Samantha C. Ying, an assistant professor of environmental sciences and a coauthor on the paper, stresses that monitoring the increase in dust sources over time is necessary to quantify its contribution to local health problems.
“Our study shows that the shrinking Salton Sea is contributing to dust sources in the region,” she said. “Even considering just the small area of playa that is exposed now, the contributions are significant.”
Another concern the researchers point out is that water that is currently diverted from the Colorado River and directed into the Salton Sea is scheduled to end before 2018. The resultant decrease of inflow into the sea will likely cause a decline in water level, exposing more playa, and therefore emitting more dust.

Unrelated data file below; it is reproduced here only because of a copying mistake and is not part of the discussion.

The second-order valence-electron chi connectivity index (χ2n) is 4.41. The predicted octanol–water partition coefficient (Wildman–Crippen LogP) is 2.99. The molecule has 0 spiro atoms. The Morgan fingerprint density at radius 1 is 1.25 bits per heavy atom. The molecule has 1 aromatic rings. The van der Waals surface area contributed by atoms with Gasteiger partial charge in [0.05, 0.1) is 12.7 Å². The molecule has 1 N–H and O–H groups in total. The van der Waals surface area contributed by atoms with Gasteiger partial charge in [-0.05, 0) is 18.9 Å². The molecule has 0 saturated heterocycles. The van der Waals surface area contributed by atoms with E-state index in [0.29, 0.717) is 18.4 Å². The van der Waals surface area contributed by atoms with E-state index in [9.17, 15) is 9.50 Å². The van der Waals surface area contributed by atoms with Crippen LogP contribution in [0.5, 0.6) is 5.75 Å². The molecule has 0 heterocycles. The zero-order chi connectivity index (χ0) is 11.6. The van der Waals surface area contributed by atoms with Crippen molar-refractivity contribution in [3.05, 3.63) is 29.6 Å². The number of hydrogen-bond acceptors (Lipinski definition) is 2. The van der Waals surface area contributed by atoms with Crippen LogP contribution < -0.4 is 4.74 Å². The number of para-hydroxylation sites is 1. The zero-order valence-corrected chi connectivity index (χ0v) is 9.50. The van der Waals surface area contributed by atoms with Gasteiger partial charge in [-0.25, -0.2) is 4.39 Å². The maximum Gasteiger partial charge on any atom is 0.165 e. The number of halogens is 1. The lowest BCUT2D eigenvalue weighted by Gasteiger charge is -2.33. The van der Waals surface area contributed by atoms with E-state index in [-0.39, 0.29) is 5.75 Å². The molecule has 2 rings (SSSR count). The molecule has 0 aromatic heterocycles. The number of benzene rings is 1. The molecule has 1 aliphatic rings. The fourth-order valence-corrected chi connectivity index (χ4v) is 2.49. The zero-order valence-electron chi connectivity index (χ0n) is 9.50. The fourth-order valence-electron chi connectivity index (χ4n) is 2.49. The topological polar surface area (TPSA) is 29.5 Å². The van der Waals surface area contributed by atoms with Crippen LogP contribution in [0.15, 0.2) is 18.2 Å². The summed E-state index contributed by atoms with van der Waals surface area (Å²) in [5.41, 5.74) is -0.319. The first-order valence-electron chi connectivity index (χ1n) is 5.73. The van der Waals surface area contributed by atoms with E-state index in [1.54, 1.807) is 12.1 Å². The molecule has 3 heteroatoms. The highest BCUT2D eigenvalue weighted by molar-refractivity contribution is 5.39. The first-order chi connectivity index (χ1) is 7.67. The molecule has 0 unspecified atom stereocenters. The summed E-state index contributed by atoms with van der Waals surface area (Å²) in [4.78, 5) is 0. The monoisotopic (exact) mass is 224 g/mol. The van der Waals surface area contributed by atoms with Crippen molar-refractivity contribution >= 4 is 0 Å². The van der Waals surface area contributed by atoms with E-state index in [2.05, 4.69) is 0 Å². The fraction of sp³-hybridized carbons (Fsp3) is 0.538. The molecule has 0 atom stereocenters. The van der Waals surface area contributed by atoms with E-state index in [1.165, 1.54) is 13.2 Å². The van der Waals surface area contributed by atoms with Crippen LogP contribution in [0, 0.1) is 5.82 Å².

“With more playa being exposed, we expect total PM10 concentrations to increase and human exposure to these particles in downwind areas will also increase,” Bahreini said. “Therefore implementing any project, for example, creating shallow water pools over the playa, that limits formation of salt crusts on the playa will be valuable.”
Bahreini, Frie and Ying were joined in the study by Justin H. Dingle, a graduate student in Bahreini's lab.
The study was funded by UCR Regents' Faculty Development Award, USDA National Institute of Food and Agriculture, a UCR Provost Research Fellowship, the U.S. Geological Survey and ANR's California Institute for Water Resources.